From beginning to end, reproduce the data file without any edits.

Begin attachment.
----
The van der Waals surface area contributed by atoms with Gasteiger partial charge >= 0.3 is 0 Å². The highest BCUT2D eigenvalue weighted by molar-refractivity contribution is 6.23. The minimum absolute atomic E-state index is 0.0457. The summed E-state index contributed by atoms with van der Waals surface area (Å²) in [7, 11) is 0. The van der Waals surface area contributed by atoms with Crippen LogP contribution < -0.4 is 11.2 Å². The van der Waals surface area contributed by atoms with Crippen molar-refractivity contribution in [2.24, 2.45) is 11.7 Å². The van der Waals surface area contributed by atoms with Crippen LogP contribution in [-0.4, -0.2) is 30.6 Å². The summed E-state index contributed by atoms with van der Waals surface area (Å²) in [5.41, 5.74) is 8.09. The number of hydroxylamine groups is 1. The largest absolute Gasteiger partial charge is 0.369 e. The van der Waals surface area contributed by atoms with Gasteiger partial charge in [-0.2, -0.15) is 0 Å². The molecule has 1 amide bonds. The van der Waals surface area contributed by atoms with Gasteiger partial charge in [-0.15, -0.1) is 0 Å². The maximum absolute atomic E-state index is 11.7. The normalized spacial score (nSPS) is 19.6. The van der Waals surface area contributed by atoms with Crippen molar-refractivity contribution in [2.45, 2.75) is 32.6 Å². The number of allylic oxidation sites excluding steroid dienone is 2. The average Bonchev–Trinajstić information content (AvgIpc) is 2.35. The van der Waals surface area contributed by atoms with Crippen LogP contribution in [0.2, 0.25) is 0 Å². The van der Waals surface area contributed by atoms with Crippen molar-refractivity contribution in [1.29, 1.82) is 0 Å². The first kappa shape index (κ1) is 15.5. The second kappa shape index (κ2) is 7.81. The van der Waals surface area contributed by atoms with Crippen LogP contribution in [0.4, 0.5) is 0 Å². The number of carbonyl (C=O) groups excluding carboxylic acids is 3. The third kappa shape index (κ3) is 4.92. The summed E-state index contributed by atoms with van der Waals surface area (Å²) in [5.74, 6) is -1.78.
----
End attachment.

The van der Waals surface area contributed by atoms with Gasteiger partial charge >= 0.3 is 0 Å². The highest BCUT2D eigenvalue weighted by molar-refractivity contribution is 6.23. The minimum absolute atomic E-state index is 0.0457. The summed E-state index contributed by atoms with van der Waals surface area (Å²) in [7, 11) is 0. The van der Waals surface area contributed by atoms with Crippen LogP contribution < -0.4 is 11.2 Å². The van der Waals surface area contributed by atoms with Crippen molar-refractivity contribution in [2.24, 2.45) is 11.7 Å². The van der Waals surface area contributed by atoms with Crippen LogP contribution in [-0.4, -0.2) is 30.6 Å². The summed E-state index contributed by atoms with van der Waals surface area (Å²) in [5.41, 5.74) is 8.09. The number of hydroxylamine groups is 1. The largest absolute Gasteiger partial charge is 0.369 e. The van der Waals surface area contributed by atoms with Gasteiger partial charge in [-0.2, -0.15) is 0 Å². The molecule has 1 amide bonds. The van der Waals surface area contributed by atoms with Gasteiger partial charge in [-0.15, -0.1) is 0 Å². The maximum absolute atomic E-state index is 11.7. The normalized spacial score (nSPS) is 19.6. The van der Waals surface area contributed by atoms with Crippen molar-refractivity contribution in [2.45, 2.75) is 32.6 Å². The number of allylic oxidation sites excluding steroid dienone is 2. The average Bonchev–Trinajstić information content (AvgIpc) is 2.35. The van der Waals surface area contributed by atoms with Crippen LogP contribution in [0.2, 0.25) is 0 Å². The van der Waals surface area contributed by atoms with Crippen molar-refractivity contribution in [1.29, 1.82) is 0 Å². The first kappa shape index (κ1) is 15.5. The second kappa shape index (κ2) is 7.81. The van der Waals surface area contributed by atoms with Crippen LogP contribution in [0.4, 0.5) is 0 Å². The number of carbonyl (C=O) groups excluding carboxylic acids is 3. The third kappa shape index (κ3) is 4.92. The summed E-state index contributed by atoms with van der Waals surface area (Å²) in [5.74, 6) is -1.78.